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Lateral impact on thin vertical beam

Lateral impact on thin vertical beam

Lateral impact on thin vertical beam

(OP)
I have a steel structure designed to hold a certain payload. This structure rests on 4 thin tubes of steel for legs (Ø60 mm total diameter for 2.5 mm thickness).

The structure is well-designed for intended operation, i.e bearing the weight of the payload. But I'd like to simulate an accident scenario where a small vehicle drives into one of the legs while the structure is in operation. So the not only are the legs axially compressed by the payload but one of them takes a lateral load, which I suspect will be a lot more stressful since it's a thin tube.

I know that the shear stress is 2*V/A, V being the lateral force of the vehicle's impact and A = 2*pi*(inner radius)*thickness

I want to know the highest V possible to add and apply this force to my current FEA, so to isolate it I'm looking for the maximum shear stress that a 425 mm high, Ø60 mm, 2.5 mm thick steel beam can take before breaking.

Steel is S355, the vehicle is assumed not to crumple on itself as it collides with the beam.

RE: Lateral impact on thin vertical beam

That is rather tricky, to say the least. Establishing V is going to be the hardest bit. It sounds as though you could approximate the pole as a spring, so you could then use a work equation, 1/2*m*v^2=1/2k*x^2, up to the plastic limit for x.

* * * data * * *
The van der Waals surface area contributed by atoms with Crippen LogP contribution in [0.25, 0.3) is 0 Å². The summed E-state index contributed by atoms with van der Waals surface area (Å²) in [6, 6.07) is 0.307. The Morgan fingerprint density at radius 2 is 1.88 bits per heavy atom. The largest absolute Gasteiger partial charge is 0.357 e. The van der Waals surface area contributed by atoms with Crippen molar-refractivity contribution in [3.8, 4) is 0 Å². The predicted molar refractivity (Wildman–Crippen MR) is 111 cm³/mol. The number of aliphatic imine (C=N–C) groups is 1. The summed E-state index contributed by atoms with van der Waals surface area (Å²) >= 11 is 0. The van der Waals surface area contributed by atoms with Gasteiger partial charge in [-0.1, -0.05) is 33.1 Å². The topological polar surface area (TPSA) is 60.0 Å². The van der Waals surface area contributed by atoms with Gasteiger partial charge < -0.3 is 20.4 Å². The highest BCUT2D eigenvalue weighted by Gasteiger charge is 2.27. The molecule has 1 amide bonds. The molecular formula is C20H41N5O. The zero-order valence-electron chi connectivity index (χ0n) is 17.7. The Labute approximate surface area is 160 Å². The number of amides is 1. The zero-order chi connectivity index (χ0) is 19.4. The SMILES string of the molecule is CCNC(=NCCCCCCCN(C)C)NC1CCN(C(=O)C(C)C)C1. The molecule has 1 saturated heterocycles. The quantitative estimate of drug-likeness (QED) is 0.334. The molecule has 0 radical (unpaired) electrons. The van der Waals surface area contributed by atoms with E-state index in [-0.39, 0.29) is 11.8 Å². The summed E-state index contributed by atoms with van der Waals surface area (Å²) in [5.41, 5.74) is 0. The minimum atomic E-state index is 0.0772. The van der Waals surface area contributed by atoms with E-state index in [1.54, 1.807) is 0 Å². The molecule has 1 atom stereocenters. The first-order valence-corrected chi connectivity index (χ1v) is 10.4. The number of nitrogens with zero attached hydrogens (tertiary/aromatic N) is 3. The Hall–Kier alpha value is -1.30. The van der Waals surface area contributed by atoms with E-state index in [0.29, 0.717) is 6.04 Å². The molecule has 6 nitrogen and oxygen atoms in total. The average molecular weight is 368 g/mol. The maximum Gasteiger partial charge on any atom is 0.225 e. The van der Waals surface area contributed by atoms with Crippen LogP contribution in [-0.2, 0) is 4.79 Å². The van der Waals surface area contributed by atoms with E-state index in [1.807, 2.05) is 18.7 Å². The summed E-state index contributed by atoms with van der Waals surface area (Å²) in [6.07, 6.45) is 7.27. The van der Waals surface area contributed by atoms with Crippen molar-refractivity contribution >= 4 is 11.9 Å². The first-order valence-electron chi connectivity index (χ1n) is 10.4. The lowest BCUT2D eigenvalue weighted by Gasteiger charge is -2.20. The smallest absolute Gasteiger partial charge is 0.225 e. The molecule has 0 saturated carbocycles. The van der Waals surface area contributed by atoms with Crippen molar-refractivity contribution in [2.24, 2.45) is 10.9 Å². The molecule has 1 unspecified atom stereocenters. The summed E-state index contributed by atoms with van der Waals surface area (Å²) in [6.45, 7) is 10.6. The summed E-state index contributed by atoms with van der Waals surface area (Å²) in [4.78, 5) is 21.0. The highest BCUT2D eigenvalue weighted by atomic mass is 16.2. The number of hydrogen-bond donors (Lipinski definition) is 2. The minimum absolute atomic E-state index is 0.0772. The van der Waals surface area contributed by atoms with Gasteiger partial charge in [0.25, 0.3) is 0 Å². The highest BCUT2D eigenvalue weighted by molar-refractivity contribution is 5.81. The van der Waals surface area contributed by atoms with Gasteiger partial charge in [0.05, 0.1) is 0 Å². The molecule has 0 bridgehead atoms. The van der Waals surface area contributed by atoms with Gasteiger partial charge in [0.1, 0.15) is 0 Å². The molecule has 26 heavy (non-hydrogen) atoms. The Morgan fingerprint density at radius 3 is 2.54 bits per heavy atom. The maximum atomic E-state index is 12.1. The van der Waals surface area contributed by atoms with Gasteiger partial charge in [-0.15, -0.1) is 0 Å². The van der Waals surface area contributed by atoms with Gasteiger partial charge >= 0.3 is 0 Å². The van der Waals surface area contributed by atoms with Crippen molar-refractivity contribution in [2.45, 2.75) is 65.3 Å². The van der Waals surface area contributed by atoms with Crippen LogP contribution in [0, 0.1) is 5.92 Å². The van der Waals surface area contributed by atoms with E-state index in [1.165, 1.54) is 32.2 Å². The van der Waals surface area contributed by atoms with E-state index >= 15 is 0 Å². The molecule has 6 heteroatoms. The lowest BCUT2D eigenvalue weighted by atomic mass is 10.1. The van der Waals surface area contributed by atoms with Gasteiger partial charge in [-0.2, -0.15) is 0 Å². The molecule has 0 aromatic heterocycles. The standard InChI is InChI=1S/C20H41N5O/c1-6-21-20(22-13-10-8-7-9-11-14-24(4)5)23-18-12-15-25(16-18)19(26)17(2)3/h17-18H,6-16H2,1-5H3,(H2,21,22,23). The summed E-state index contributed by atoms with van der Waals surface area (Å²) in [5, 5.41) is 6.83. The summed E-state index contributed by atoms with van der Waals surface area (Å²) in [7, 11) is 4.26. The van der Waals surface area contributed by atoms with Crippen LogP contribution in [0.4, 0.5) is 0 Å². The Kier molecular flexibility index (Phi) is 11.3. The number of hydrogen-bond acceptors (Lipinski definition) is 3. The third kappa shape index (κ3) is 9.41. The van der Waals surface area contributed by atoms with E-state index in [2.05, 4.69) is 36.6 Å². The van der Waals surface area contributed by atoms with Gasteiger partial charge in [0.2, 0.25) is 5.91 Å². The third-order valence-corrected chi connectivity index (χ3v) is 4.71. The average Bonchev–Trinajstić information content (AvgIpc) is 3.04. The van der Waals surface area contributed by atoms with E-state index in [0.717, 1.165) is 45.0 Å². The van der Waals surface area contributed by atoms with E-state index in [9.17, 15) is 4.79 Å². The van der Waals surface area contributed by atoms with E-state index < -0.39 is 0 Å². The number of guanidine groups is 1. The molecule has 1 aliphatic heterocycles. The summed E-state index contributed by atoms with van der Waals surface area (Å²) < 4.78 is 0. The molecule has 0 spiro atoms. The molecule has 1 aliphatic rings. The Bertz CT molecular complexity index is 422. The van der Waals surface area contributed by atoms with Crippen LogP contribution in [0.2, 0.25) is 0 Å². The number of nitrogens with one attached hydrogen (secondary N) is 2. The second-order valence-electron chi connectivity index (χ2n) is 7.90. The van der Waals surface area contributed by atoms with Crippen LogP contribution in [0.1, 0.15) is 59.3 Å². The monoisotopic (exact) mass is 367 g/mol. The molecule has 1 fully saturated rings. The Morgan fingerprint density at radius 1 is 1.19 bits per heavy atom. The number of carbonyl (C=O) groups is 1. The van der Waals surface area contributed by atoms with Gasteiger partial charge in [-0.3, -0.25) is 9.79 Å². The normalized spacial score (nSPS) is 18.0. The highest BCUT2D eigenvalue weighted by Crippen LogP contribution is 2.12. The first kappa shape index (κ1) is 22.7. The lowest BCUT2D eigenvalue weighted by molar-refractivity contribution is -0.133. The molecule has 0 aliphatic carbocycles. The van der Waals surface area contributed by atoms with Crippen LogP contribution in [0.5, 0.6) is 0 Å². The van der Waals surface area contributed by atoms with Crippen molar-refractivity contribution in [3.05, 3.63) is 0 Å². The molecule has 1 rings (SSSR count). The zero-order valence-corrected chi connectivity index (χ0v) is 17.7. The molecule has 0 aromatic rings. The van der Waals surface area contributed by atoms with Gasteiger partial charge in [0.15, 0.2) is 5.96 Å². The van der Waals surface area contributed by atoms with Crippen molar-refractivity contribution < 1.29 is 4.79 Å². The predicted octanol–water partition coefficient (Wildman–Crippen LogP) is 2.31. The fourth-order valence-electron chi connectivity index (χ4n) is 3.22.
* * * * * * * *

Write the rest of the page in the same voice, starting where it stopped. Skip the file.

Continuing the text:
Given the tube dimensions it won't fail in shear, it'll fail with some sort of plastic deformation of the tube, causing a hinge and then plastic buckling.

Cheers

Greg Locock


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RE: Lateral impact on thin vertical beam

Why not do an analysis of the side loading separately in the FEM? Check buckling, strength, etc.

RE: Lateral impact on thin vertical beam

Take a piece of tube, put some dead weight on it and ram it with a forklift? Fast, cheap, and simple.

RE: Lateral impact on thin vertical beam

Are the legs secured to the floor?
Sounds like you expect the legs to take the hit.

Hit 'em high, the attachment of one to 4 legs at the upper platform frame will be subjected to severe bending loads.
Hit 'em low, the attachment of one to 4 legs at the upper platform frame will be subjected to severe bending loads. Or the floor attachments (if any) will be tested at the closest leg.

Hit 'em toward the middle, like Greg said.

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